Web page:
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Let $f : \mathbb R^n \to \mathbb R$ be a density which is sufficiently smooth and can also be restricted to have compact support for now.

Let $t \ge 0$ and $F_t : \mathbb R^n \to \mathbb R$, i.e. $(F_t)_{t \ge 0}$ is a one-parameter family of mappings.

Now as given information consider the integrals $$I(t,z) := \int_{(F_t)^{-1}(\{z\})} f \; dS$$ for all $t \ge 0$ and all $z \in \mathbb R$. In other words, we know all integrals along fibers of points $z \in \mathbb R$ under mappings $F_t$. Under which conditions on the family $(F_t)_{t \ge 0}$ can we guarantee uniqueness of the reconstruction problem? Is this general problem already considered in integral geometry or the study of Radon transforms?

Clearly, if $F_t$ is restricted to be linear, then the integral transform is the classial Radon transform. In this question we would like to consider the more general case of arbitrary (curved) fibers.

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    $\begingroup$ A 1-parameter family may be too small. (In your question you have in fact two parameters, t and z ) The space of affine planes has dimension n. In any case, this type of question has been investigated, and a lot is known, and lots to be discovered. $\endgroup$ Nov 29, 2014 at 10:02
  • $\begingroup$ I refered to the one-parameter family $(F_t)_{t \ge 0}$ which defines the fibers implicitly via $\{x \in \mathbb R^n : F_t(x) = z\}$. So in total, we have the parameter $t \ge 0$ and for each $t \ge 0$ we furthermore can vary between all $z \in \mathbb R$. Your answer on prior work is quite general. Could you please give some references then? $\endgroup$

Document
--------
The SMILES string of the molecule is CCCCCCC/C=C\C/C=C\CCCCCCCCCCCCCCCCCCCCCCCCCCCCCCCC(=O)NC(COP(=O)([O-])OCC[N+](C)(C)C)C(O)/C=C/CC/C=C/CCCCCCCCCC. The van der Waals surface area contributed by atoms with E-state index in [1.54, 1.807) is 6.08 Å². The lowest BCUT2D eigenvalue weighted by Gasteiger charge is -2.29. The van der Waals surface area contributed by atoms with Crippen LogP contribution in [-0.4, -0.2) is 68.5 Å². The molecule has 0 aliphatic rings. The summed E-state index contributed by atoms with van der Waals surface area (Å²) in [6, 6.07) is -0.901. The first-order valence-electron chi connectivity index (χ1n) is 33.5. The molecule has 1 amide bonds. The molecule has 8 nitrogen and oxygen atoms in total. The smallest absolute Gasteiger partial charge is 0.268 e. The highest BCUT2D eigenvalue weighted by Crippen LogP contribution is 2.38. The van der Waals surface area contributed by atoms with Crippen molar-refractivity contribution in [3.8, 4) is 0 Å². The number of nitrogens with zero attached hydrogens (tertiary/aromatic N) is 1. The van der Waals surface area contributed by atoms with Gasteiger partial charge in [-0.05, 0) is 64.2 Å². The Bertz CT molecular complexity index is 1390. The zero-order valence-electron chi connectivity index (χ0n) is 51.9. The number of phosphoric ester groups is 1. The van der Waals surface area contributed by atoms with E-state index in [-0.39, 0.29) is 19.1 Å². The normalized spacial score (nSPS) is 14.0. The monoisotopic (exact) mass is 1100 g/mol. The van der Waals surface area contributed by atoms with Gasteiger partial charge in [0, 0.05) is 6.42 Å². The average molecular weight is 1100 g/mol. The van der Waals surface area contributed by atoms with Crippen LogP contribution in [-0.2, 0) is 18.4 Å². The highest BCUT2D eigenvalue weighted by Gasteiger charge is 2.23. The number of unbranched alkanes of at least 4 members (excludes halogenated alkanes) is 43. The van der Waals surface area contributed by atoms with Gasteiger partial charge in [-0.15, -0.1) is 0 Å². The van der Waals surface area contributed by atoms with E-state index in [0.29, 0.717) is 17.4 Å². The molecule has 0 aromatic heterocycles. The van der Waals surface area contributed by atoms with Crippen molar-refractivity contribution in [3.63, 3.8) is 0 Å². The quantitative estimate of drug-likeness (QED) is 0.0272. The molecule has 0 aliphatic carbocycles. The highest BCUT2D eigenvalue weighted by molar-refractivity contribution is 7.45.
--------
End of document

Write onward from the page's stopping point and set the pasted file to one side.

– user45183
    Nov 29, 2014 at 10:31
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    $\begingroup$ Have a look at Goncharov's paper Differential equations and Integral Geometry Adv. Math. 131(1997), 279-343 sciencedirect.com/science/article/pii/S0001870897916698 $\endgroup$ Nov 29, 2014 at 12:04
  • $\begingroup$ Check section 7 of the above reference. Also look at the paper by Gelfand-Graev-Shapiro mentioned in Goncharov's paper. $\endgroup$ Nov 29, 2014 at 12:09
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    $\begingroup$ You only know a function of two variables $(t,z)$ and you want to recover a function of $n$ variables. If $n>2$, this is probably impossible or at least very unstable. My answer to your previous question is mostly applicable here as well, but I don't want to reproduce it here. The example I gave there can be modified to give a function family where reconstruction is possible. See here: mathoverflow.net/a/188357/55893 $\endgroup$ Nov 29, 2014 at 22:58

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There is a lot of literature on Radon-type (or X-ray-type) transforms where instead of straight lines one integrates over geodesics in a Riemannian metric or more general curves. See these papers for example:

These papers are about smooth curves. If you want some other kinds of curves (branching or sharp turns), there are papers in these cases as well. Leave a comment if you want more details.

In the formulation of your question you only know a function of two variables and wish to reconstruct a function of $n$ variables. This is probably impossible (and unstable if possible) if $n>2$. The case $n=1$ is probably uninteresting for you. This is related to my answer to your previous question which I don't want to reproduce here.

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